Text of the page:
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Re: In (premature) defense of the USNM
As a volunteer at NMNH, a Contributing Member of the Smithsonian, a
former geologist/student of paleontology and a life-long habitue of
the museum, I'm actually pretty happy to see this exhibit come in.
As a volunteer in the Discovery Center, I've seen first hand that
attendance numbers have been down since September 11 (though they are
better than they were six months ago). To have something of this
visibility in the museum could hopefully draw people in....and push
them over to the Dinosaur Hall to learn about the real thing. You'd
be surprised how many people come into the museum to see the Hope
Diamond, but don't think to see the dinosaurs, which never ceases to
amaze me. A banner on the front of the museum announcing the
presence of this exhibit can only help bring people in the door.
If you go to the Dinotopia web site, the exhibit appears to be about
more than just the miniseries - it reviews the 10 year history of the
entire series. And if someone going through the exhibit decides they
want to learn more about dinosaurs because of it, then it can't be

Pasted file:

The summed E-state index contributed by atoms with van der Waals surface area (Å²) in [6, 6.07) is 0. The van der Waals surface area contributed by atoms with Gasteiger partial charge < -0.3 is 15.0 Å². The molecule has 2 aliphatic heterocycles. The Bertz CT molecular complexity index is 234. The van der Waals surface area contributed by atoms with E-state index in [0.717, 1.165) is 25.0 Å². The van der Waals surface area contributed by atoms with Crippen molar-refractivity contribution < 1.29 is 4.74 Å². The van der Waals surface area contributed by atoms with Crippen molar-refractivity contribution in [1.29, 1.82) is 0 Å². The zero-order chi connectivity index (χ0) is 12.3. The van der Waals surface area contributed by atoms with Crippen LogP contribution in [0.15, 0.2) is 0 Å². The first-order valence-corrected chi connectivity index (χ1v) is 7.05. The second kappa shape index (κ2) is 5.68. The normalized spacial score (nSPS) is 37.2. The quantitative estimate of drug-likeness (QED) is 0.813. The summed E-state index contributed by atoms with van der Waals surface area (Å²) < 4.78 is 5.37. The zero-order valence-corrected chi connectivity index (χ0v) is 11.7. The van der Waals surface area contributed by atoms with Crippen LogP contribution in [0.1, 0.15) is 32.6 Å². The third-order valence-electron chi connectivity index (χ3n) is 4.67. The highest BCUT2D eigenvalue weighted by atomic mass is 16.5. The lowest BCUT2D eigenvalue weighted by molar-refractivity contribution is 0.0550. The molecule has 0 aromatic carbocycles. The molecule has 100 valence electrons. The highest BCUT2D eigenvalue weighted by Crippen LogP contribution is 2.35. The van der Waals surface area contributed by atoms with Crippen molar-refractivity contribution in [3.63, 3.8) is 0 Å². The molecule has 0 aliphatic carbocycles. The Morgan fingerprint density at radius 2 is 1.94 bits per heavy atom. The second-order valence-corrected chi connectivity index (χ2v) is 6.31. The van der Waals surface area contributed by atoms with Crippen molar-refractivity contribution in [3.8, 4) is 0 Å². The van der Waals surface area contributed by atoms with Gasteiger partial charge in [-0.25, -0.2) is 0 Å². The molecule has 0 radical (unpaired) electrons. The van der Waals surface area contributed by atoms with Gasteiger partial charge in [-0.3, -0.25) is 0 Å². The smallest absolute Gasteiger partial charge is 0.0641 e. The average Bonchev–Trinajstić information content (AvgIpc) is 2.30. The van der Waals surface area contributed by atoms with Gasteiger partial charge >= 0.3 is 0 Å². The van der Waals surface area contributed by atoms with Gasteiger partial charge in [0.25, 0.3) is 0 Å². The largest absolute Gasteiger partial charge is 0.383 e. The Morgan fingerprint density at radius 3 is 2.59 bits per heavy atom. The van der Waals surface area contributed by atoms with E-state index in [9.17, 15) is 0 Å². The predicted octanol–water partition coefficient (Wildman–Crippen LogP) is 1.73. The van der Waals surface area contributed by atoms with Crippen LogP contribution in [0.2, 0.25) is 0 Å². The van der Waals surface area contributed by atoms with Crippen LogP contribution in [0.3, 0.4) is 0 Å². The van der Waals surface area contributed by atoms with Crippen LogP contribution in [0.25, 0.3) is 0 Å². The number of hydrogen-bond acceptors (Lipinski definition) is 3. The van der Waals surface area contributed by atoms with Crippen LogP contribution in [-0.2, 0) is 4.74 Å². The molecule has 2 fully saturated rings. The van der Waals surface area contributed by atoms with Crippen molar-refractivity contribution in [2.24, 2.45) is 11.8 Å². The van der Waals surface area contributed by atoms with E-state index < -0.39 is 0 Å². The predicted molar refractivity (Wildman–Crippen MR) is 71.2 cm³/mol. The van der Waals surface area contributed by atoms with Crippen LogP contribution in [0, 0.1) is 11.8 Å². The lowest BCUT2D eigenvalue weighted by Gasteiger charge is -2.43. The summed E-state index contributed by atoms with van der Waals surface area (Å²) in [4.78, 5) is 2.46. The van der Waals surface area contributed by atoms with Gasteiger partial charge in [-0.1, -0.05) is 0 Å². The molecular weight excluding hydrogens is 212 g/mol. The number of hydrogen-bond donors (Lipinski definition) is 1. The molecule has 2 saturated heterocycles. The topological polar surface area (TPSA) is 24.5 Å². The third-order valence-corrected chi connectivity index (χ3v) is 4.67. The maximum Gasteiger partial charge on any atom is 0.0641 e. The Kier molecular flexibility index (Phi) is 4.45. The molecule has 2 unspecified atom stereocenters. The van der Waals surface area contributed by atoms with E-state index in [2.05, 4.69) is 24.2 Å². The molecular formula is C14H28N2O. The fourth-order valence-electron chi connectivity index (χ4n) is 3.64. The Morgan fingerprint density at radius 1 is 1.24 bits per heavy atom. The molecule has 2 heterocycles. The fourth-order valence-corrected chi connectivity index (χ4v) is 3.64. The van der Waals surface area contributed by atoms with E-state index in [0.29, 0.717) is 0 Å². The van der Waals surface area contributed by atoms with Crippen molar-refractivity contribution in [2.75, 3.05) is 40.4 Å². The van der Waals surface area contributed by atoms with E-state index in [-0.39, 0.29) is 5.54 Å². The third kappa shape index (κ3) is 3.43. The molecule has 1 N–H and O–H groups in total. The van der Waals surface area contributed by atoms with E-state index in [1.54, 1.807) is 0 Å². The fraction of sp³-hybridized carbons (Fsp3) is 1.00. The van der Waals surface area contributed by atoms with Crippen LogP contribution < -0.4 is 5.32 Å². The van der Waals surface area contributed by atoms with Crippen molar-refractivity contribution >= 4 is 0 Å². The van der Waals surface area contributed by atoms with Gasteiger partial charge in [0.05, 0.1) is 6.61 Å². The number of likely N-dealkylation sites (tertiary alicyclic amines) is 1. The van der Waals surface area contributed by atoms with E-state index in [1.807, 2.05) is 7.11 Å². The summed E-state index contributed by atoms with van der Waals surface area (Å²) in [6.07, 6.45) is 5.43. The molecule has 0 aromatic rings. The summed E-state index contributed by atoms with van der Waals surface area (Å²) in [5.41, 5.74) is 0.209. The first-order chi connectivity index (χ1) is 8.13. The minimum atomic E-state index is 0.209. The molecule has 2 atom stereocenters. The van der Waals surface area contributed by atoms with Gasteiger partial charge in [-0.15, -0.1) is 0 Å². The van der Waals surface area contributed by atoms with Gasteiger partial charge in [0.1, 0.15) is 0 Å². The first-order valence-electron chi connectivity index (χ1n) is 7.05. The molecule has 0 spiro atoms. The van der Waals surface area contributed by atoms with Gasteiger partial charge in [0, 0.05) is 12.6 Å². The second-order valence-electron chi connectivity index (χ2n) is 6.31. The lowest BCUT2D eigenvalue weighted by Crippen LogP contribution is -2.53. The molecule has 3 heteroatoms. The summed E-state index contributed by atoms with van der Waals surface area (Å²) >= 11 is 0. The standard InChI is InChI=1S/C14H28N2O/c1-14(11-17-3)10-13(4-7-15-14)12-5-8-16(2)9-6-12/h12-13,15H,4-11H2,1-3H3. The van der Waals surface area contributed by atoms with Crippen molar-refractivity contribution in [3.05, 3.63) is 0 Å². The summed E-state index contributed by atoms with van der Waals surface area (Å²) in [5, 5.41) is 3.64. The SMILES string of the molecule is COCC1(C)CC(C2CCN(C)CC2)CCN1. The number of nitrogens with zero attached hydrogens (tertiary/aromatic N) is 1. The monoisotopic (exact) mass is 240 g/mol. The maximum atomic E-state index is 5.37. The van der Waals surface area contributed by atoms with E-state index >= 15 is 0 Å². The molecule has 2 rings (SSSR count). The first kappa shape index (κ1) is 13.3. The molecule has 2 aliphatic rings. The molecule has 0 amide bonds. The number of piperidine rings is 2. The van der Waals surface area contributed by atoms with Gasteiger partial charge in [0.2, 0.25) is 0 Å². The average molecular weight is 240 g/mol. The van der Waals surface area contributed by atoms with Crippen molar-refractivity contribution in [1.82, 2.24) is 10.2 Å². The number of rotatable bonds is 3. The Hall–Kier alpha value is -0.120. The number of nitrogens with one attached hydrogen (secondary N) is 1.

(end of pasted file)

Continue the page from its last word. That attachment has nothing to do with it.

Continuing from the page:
all that bad. And it can't be any less commercial than the museum's
dinosaur-themed gift shop: the "Tricerashop".
Is the exhibit scientifically accurate? No...but Gurney admits to
it, as did Dennis O'Connor. Is it appropriate for the Natural
History museum since this is more in the realm of art than science?
Last year the Bucellati jewelry exhibit was definitely more art than
science, yet no one appeared to have an issue with it being in the
Natural History museum because the stones were worked and not in
their natural state.
Also, the Smithsonian has no general art gallery - the National
Gallery is actually a separate entity. So perhaps this could have
gone into American History, or one of the travelling exhibit halls,
but if someone's interest in prehistoric life is piqued by this
exhibit, why have them schlep down and across the Mall in the
oppressive Washington, DC summer weather, when they could go around
the corner to the exhibit on Ancient Life? This way if they have a
question, they can get the correct answer almost immediately, instead
of walking around for an extended period of time thinking that
dinosaurs actually had a written language based on three-toed
Anyone truly interested interested in dinosaurs will know that
Dinotopia is fiction. Teachers bringing school children will know
this. Most of the 4-9 year-old kids will know it (probably better
than their parents). And I'd be surprised if the exhibit didn't
present itself as fiction. The debate may range on the growing
commerciality of the exhibits at the Smithsonian (not something to be
discussed here since it's discussed everywhere else ad nauseam), but
I don't think the Department of Paleobiology would actually stand for
this exhibit standing as fact so close to dinosaur hall.
Falls Church, VA
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